He said: ..."This is the first time that I have been able to comment from a personal point of view on the matter.
"As I have said previously, I have lived and worked in Northumberland for most of my life and I feel very strongly that these proposals will have the most detrimental effect on the landscape.
ONE of the North-East's biggest visitor attractions is to lead the fight against plans for a wind farm in Northumberland.
And the Duchess of Northumberland's Alnwick Garden will be backed by other tourism favourites, including the Chillingham Wild Cattle park and possibly Alnwick Castle - the home she shares with the Duke of Northumberland. ...
"The garden is concerned that the sheer scale of the development may discourage visitors to the Alnwick area - these visitors freely express the pleasure they feel when enjoying the fantastic natural and historic landscapes of Northumberland together with the coastal area of natural beauty and the Northumberland National Park."
Producers of the Oscar-tipped film Atonement may not have chosen Teesside as a location if a planned wind farm had already been built, it is claimed.
Windfarm objectors yesterday told a planning inquiry into two proposed developments in a picturesque area of central Sutherland that the schemes would have a severe adverse impact on tourism.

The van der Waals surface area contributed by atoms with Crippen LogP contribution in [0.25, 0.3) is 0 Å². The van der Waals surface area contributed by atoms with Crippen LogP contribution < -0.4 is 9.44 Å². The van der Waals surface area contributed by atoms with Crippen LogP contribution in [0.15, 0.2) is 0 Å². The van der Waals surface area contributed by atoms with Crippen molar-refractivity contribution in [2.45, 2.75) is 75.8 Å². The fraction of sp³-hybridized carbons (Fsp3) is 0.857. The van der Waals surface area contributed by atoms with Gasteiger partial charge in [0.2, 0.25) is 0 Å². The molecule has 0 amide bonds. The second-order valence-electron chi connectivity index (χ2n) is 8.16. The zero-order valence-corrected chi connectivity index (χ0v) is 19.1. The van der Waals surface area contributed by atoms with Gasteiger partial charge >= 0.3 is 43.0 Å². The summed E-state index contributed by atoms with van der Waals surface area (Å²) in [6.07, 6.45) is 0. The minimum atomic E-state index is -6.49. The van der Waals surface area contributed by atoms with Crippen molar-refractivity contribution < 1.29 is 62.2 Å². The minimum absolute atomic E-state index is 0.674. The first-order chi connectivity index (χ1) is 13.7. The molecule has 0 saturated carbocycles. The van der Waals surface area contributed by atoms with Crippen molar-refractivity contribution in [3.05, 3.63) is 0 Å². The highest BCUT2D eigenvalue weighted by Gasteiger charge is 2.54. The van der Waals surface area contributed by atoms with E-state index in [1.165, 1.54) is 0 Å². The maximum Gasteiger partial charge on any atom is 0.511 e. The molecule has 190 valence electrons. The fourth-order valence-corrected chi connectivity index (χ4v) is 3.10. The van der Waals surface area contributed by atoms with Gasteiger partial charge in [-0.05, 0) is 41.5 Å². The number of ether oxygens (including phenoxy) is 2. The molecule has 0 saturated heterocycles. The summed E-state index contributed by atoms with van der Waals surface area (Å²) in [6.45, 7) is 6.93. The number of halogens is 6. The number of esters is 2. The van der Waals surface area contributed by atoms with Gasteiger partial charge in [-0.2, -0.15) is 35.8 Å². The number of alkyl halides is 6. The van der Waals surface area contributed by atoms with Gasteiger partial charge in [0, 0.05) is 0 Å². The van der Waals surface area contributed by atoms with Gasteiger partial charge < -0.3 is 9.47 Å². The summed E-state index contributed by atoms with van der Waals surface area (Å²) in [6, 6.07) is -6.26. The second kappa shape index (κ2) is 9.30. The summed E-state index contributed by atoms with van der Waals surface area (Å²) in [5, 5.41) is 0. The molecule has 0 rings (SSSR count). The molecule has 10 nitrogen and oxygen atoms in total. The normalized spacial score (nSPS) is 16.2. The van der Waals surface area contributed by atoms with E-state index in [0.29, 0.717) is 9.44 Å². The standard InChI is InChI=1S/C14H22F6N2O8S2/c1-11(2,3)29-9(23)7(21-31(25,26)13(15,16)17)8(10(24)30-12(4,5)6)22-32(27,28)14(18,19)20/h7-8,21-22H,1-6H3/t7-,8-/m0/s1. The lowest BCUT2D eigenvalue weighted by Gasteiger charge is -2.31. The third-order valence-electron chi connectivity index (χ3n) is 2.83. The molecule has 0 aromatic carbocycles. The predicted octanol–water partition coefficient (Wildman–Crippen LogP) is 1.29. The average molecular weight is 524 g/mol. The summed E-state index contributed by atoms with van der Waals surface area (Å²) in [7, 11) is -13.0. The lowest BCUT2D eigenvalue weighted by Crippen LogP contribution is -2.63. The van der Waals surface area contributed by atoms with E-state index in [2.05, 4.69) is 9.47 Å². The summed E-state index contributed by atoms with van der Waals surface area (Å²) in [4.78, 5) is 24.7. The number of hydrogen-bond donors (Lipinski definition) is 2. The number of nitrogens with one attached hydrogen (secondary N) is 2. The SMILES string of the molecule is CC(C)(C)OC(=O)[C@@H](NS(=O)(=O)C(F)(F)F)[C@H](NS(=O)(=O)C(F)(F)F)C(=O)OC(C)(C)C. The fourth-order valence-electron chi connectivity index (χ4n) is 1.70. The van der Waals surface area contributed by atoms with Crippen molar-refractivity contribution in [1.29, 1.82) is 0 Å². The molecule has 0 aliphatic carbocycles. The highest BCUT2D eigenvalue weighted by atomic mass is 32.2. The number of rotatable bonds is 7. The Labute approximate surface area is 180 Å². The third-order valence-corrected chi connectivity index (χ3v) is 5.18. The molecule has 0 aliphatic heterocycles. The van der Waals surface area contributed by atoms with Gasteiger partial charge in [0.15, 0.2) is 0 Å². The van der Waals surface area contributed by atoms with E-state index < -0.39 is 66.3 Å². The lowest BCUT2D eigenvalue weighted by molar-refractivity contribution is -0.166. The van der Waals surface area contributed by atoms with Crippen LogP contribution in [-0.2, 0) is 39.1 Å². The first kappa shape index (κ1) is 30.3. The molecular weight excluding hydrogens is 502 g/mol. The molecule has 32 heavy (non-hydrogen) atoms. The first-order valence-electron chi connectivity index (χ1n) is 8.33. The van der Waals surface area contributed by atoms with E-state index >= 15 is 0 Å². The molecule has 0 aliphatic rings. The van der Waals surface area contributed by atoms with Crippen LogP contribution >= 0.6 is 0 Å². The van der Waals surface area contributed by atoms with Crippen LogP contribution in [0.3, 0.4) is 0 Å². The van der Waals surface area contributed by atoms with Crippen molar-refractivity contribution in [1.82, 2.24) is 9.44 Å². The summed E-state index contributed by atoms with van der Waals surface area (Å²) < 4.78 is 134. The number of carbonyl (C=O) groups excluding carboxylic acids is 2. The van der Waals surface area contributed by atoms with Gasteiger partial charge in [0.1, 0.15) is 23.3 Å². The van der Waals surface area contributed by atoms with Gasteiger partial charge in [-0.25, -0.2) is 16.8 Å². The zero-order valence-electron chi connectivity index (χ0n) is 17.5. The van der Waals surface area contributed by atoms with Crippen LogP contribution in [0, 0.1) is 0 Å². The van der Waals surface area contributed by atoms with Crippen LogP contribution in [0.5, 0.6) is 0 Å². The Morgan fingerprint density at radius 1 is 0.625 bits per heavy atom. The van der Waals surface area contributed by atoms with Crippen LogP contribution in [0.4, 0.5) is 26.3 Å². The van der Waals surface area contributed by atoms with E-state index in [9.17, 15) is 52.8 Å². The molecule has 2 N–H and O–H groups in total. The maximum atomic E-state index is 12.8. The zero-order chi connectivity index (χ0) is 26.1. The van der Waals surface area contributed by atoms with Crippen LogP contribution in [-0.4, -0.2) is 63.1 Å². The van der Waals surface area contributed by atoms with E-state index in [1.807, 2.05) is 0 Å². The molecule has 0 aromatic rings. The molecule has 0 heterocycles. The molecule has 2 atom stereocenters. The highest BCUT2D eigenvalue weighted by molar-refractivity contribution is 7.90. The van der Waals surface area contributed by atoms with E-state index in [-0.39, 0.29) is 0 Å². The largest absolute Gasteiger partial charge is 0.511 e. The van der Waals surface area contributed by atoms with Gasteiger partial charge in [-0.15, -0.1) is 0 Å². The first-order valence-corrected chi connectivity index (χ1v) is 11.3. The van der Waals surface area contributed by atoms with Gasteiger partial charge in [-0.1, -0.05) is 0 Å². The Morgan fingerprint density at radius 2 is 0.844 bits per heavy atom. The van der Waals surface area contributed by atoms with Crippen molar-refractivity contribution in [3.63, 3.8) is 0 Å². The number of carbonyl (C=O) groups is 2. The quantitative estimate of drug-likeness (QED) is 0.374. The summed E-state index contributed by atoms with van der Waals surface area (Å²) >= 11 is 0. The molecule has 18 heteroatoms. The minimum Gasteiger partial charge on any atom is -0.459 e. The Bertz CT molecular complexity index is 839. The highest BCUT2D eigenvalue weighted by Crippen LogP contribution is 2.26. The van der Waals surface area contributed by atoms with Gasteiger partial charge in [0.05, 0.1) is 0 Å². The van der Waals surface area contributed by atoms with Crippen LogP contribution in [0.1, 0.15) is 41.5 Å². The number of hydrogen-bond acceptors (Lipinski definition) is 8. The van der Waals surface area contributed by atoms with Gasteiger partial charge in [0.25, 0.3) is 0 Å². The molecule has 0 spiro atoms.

They claim the 46 turbines would destroy the unspoilt landscape, which they claim is the main tourist attraction in the economically fragile area.
CAMPAIGNERS against plans for a new wind farm between Bagthorpe, Barmer and Syderstone have been told of the horrific impact turbines can have on village life.
A packed public meeting in Bircham Newton heard from a number of guest speakers who gave grave warnings about the health impact, noise disturbances and threat to wildlife which could stem from the five turbines earmarked for the villages.
Included among the speakers was Jane Davis, of Deeping St Nicholas, Lincolnshire, who described the persistent noise problems she has faced from a wind farm near her home.
She also spoke of how the value of her property has plummeted since the development was completed.
Syderstone resident Reg Thompson, a member of the action group formed to oppose the plans, said: "People are very concerned about this.
"There are moves being made in Europe to ban wind farms that are within two kilometres of housing and we hope that becomes legislation because every house in Syderstone falls within that radius.
"People are very upset. We have seen housing deals fall through as people no longer want to move here.